Don’t Skip: Ollantaytambo, Peru


Intro to Ollantaytambo

The town of Ollantaytambo lies at the intersection of three valleys, at the western end of the Sacred Valley region in Peru. Traditionally, it was a place to rest and restock on the way through the Sacred Valley to Machu Picchu. Remains of temples show religious significance as well. During the 1400s Inca Pachacuti used the area as his personal estate and ceremonial center. In times of unrest, it was also strategic, the site of an important battle of resistance against the Spanish. Today, most people pass through Ollantaytambo on the way to Machu Picchu. Some start their Inca Trail hike from here; others just catch the train. But Ollantaytambo really warrants a couple of days of exploration. It’s a unique city, with some features even its more famous neighbors nearby don’t share. Below are the highlights that really set Ollantaytambo apart from other towns we visited in the area of Cusco and Machu Picchu.

The Living Inca City

Ollantaytambo is known as the Living Inca City. It was built on top of Inca foundations, still visible today. The city is organized into canchas, or blocks made up of groups of residences. Walking the streets you can see large, stone entryways opening up to wide courtyards. Many people still live in residences clustered around the perimeter of these courtyards. They also follow many customs and traditions passed down from generation to generation. This sense of history is more tangible here than in other places we visited. We spent lots of time (as usual) just walking. One interesting feature was the water system in place in Ollantaytambo. On some of the smaller streets, you can see the waterways that once carried water through the city for irrigation and drainage.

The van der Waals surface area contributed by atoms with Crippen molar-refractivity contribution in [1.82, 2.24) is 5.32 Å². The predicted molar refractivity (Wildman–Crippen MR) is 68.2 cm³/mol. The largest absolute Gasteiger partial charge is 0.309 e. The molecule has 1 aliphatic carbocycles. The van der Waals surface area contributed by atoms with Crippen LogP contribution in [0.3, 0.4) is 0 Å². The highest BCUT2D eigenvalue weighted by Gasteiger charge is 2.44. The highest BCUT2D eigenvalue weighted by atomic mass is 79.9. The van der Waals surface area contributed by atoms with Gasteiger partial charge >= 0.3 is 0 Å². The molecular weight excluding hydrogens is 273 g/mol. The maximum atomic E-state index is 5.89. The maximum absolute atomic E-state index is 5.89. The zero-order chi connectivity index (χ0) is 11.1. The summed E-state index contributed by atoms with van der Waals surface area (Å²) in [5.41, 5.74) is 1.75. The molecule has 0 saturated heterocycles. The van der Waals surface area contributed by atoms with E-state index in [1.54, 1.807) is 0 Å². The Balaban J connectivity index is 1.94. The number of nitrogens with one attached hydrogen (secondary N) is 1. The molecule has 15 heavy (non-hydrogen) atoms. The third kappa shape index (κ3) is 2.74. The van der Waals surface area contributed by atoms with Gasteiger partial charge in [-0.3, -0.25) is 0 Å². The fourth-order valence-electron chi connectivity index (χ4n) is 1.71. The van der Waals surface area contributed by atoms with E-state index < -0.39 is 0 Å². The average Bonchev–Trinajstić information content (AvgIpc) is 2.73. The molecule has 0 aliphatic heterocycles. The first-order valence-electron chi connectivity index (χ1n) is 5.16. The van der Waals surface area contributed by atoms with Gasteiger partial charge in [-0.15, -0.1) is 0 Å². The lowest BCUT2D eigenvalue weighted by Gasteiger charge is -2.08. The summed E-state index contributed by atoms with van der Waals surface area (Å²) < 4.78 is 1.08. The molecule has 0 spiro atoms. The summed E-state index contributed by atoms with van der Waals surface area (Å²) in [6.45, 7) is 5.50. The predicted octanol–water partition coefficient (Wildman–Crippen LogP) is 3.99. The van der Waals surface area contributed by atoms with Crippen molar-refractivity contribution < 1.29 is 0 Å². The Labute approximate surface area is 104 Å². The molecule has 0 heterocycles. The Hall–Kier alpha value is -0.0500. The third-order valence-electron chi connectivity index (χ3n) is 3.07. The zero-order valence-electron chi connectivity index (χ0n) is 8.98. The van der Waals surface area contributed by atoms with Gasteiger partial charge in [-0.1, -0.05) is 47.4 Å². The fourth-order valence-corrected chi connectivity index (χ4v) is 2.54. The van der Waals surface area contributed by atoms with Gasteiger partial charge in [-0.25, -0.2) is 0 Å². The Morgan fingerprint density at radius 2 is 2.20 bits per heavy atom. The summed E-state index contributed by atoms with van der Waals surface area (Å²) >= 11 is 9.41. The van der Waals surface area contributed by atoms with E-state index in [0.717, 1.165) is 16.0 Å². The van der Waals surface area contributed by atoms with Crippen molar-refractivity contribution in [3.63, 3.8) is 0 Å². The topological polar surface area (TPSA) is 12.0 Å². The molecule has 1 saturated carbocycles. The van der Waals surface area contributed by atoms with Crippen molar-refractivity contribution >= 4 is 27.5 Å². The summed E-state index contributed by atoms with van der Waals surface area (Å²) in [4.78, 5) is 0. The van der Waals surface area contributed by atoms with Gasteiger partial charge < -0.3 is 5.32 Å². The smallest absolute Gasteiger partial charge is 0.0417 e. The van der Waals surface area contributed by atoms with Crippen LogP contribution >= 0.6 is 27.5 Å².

Ollantaytambo Ruins

Main Ruins of Ollantaytambo

While nothing compares to the setting of Macchu Pichu, we found it very rewarding to explore the ruins of smaller towns like Ollantaytambo in greater detail. We walked around the main ruins here with a guide, and were able to learn a lot. Ollantaytambo is unique in that it shows evidence of pre-Inca presence in different construction techniques and materials. Although portions of the Temple of the Sun were destroyed by the Spanish, and stones were later removed for new construction, massive monoliths of pink granite remain. There are many theories as to how they got there, but most of them involve the mobilization of hundreds of people over a long span of time to have made it happen. We had a hard time even imagining the complications of moving these immense stones, never mind leveraging them into exact positions and lining them up with other stones that fit so exactly beside one another. This temple was a ceremonial center, and water and purification were major themes. In one area, said to have been the bathing area of the princess (Baño de la Ñusta), our guide showed us how the water´s surface tension enables you to almost shut the water off temporarily (to wash) and turn it back on again (to rinse).  To us it seemed like magic. This bath also had an upper “filter” cleansing and purifying the water before it reached the bather. Check out the video of this bath at the bottom of the post!

Down to Ollantaytambo

Pinkuylluna Hill